Unfortunately, overcoming these hurdles is easier said than done. Right now, the best way I can think of is to concentrate on the board, not on the opponent.

Oh, by the way I would like to clarify something, my last rapid ACF rating is 1450 according to decrap.txt (hmmm... decrap?). My recent Rapid tournament as Ryde Eastwood has ended with me scoring 5.5/9 (with a +5-3=1 score) which is a pretty decent result. My only losses were to Thomas Hartmann (1828), Arthur Hyunh (1889) and of course, my brother-in-law Steven Liu (1774). My only draw was with Joshua Christiansen (1691).

My classical rating still stands at 4g and no rating. I expect my classical/standard rating to be around 1200s-1400s at the moment, probably worse if I'm having a bad day at work. You won't believe the number of times where I walked into a mate in 1. Usually, I finish work at 7pm and my competition starts at 7.30pm and there is a distance of 20km(?) between my office and my chess club. Don't ask how I manage to jump into my car, make it through Sydney traffic, find parking space at the club (it's usually close to full) and rush in to play.

Saturday, March 1, 2008

Laying Out An Endgame Plan

While I'm still on the topic of endgames, have a look at the following position.

This is a game in which I am Black. I lost this game because of poor endgame skills. As you can clearly see, Black has the advantage here because of the bishop pair and White's Knight is on the edge and needs to be brought back to the center asap.

White has the open c-file but this control is largely illusory. White is also saddled with a bad bishop on b2.

Now White just played the move 33. Rc2. (see 1st diagram on right)

In my game, I played a poor move, got duly punished and lost.

What should I do next?

What I should have done is plan a coherent long term strategy.

The most obvious move that comes to mind is of course 33.... Rc8 challenging the c-file and swapping rooks.

But is there a better move? I relooked at the position after the game and saw something.

First, there's no hurry to swap Rooks just yet. What Black needs to do is clamp down the position on White's camp and prevent any counterplay from White. Prophylaxis here pays off.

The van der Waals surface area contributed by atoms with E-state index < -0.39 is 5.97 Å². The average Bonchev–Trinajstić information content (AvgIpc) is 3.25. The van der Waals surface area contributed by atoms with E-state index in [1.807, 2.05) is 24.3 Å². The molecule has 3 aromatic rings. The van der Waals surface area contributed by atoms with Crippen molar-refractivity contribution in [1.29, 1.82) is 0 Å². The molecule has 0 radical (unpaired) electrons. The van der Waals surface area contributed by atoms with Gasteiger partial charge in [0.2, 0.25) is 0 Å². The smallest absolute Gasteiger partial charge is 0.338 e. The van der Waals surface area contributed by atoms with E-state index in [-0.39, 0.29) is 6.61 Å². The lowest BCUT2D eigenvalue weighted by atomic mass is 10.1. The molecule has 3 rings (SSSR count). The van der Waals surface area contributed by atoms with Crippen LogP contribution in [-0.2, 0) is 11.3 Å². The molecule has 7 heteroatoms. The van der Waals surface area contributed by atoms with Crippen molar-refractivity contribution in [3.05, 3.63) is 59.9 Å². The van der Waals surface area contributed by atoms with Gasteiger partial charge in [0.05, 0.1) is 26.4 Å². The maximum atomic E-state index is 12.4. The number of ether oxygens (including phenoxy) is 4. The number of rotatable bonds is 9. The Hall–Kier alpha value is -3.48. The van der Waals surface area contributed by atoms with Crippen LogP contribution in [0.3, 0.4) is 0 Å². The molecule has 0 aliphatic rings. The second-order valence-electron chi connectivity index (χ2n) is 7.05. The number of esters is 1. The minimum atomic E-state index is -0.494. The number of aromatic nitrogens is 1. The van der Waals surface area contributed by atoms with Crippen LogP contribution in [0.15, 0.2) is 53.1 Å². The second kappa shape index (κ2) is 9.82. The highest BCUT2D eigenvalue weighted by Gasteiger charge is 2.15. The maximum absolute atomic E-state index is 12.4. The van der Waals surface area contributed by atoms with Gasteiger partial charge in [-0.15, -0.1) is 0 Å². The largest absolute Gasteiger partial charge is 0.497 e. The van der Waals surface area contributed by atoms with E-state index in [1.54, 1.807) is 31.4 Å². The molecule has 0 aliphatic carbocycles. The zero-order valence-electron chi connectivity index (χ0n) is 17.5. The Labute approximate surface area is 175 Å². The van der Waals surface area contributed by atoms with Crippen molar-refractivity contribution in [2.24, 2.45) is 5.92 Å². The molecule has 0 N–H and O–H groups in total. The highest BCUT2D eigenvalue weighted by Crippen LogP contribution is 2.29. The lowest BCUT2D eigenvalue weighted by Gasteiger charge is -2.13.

The a and b pawn structure is not fixed. We need to fix this pawn structure because if the Rooks come off (which is very likely) than it is important to find out how to deal with the pawn structures.

Black has problems with the light squared bishop (which is limited in activity), this bishop needs room to roam. The central pawn chain is rock solid and White's Knight can't attack it just yet.

The only thing is to find activity for this bishop.

How do we activate this bishop on b7?

Simple. We open up the light-squared a6-f1 diagonal. Is there any other downside to opening this diagonal? Not at the moment but it has to be remembered that the Knight on h3 will surely make its way to the Queenside.

The Knight is most likely to take the following path in red (as shown in the 2nd diagram on right).

The squares that need to be guarded are c3 and a2 (highlighted in green). Note that it is possible for White to push the b-pawn and the Knight can then squeeze into b3 to cause chaos in Black's position.

And the only way to do is to push the b-pawn. 33... b4 was the correct prophylactic move. If White plays 34. axb4 axb4. If White plays a4 the pawn chain is fixed in the same way and the Knight cannot use c3 or a2.

Are there any other threats or positions that might change this plan?

Not at the moment but we have to be careful of the pawn triggers by White, mainly f4, g4, h4 or a combination of the three. The good news is that this is not likely to happen soon. Any pawn breaks is easily guarded by Black's dark-squared bishop on d6 which is in a perfect position and the Black king can easily move to g6 if the need arrives to render more help to support the kingside pawns.

Only after the moves b4 can Black now swap Rooks with Rc8.

How is Black then to win? With the a3-f1 diagonal open, Black must at the opportune moment swap off the Knight with the light-squared bishop. This bishop can wreck some havoc by going to d3 and then b1 to prevent the Knight from going to a2 . In order to do this, White must make a concession on the kingside pawn chain sooner or later. And the plan is very easy. After trading off the Knight and Bishop, start moving the Black King up along the board and use the h-pawn to break open the position and get to a winning ending.

The move b4 is not easy to see, I admit. I certainly didn't.

Update: I've added the game below - highlighting, main lines and various variations (as suggested by Fritz) on continuations of this game. Cheers. :)